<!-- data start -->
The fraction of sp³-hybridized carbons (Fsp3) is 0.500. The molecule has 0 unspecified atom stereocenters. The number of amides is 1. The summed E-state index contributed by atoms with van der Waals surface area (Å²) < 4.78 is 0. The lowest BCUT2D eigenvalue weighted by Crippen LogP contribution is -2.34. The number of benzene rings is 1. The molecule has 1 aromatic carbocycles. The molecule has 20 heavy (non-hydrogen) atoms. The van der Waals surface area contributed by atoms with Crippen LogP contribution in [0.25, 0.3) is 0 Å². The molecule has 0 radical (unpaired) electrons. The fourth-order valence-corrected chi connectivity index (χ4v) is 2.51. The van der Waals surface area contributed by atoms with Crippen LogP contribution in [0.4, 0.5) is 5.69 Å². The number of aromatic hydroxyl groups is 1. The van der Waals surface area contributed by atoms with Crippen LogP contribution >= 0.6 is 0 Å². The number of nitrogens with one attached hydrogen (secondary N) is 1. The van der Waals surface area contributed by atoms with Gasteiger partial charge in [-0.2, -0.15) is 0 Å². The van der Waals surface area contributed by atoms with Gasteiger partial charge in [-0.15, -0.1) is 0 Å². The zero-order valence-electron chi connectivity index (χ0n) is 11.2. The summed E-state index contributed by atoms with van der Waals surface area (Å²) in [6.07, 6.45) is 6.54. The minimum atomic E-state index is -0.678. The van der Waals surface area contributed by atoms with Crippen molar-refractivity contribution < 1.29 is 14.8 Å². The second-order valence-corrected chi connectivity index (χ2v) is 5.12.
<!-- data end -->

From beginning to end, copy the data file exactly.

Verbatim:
The fraction of sp³-hybridized carbons (Fsp3) is 0.500. The molecule has 0 unspecified atom stereocenters. The number of amides is 1. The summed E-state index contributed by atoms with van der Waals surface area (Å²) < 4.78 is 0. The lowest BCUT2D eigenvalue weighted by Crippen LogP contribution is -2.34. The number of benzene rings is 1. The molecule has 1 aromatic carbocycles. The molecule has 20 heavy (non-hydrogen) atoms. The van der Waals surface area contributed by atoms with Crippen LogP contribution in [0.25, 0.3) is 0 Å². The molecule has 0 radical (unpaired) electrons. The fourth-order valence-corrected chi connectivity index (χ4v) is 2.51. The van der Waals surface area contributed by atoms with Crippen LogP contribution in [0.4, 0.5) is 5.69 Å². The number of aromatic hydroxyl groups is 1. The van der Waals surface area contributed by atoms with Crippen LogP contribution >= 0.6 is 0 Å². The number of nitrogens with one attached hydrogen (secondary N) is 1. The van der Waals surface area contributed by atoms with Gasteiger partial charge in [-0.2, -0.15) is 0 Å². The van der Waals surface area contributed by atoms with Gasteiger partial charge in [-0.15, -0.1) is 0 Å². The zero-order valence-electron chi connectivity index (χ0n) is 11.2. The summed E-state index contributed by atoms with van der Waals surface area (Å²) in [6.07, 6.45) is 6.54. The minimum atomic E-state index is -0.678. The van der Waals surface area contributed by atoms with Crippen molar-refractivity contribution < 1.29 is 14.8 Å². The second-order valence-corrected chi connectivity index (χ2v) is 5.12.